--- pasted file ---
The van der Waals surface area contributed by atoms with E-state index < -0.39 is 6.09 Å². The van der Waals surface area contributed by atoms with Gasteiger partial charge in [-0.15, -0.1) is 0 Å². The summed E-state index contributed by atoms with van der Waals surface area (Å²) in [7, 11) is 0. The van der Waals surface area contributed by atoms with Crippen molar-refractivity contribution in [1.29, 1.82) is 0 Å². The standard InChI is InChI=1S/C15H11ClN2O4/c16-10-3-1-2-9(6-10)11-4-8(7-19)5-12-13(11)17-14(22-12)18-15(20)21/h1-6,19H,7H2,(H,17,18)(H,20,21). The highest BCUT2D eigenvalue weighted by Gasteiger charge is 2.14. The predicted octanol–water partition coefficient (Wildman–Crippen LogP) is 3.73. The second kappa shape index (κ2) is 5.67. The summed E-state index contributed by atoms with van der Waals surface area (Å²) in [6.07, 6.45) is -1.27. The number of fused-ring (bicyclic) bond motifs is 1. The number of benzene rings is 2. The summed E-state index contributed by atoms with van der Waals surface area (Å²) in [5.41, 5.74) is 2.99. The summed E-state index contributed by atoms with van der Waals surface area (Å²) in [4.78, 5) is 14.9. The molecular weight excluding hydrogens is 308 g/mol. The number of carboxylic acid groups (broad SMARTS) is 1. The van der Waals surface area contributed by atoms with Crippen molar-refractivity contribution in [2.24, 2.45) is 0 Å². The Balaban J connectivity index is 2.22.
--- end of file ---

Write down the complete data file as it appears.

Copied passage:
The van der Waals surface area contributed by atoms with E-state index < -0.39 is 6.09 Å². The van der Waals surface area contributed by atoms with Gasteiger partial charge in [-0.15, -0.1) is 0 Å². The summed E-state index contributed by atoms with van der Waals surface area (Å²) in [7, 11) is 0. The van der Waals surface area contributed by atoms with Crippen molar-refractivity contribution in [1.29, 1.82) is 0 Å². The standard InChI is InChI=1S/C15H11ClN2O4/c16-10-3-1-2-9(6-10)11-4-8(7-19)5-12-13(11)17-14(22-12)18-15(20)21/h1-6,19H,7H2,(H,17,18)(H,20,21). The highest BCUT2D eigenvalue weighted by Gasteiger charge is 2.14. The predicted octanol–water partition coefficient (Wildman–Crippen LogP) is 3.73. The second kappa shape index (κ2) is 5.67. The summed E-state index contributed by atoms with van der Waals surface area (Å²) in [6.07, 6.45) is -1.27. The number of fused-ring (bicyclic) bond motifs is 1. The number of benzene rings is 2. The summed E-state index contributed by atoms with van der Waals surface area (Å²) in [5.41, 5.74) is 2.99. The summed E-state index contributed by atoms with van der Waals surface area (Å²) in [4.78, 5) is 14.9. The molecular weight excluding hydrogens is 308 g/mol. The number of carboxylic acid groups (broad SMARTS) is 1. The van der Waals surface area contributed by atoms with Crippen molar-refractivity contribution in [2.24, 2.45) is 0 Å². The Balaban J connectivity index is 2.22.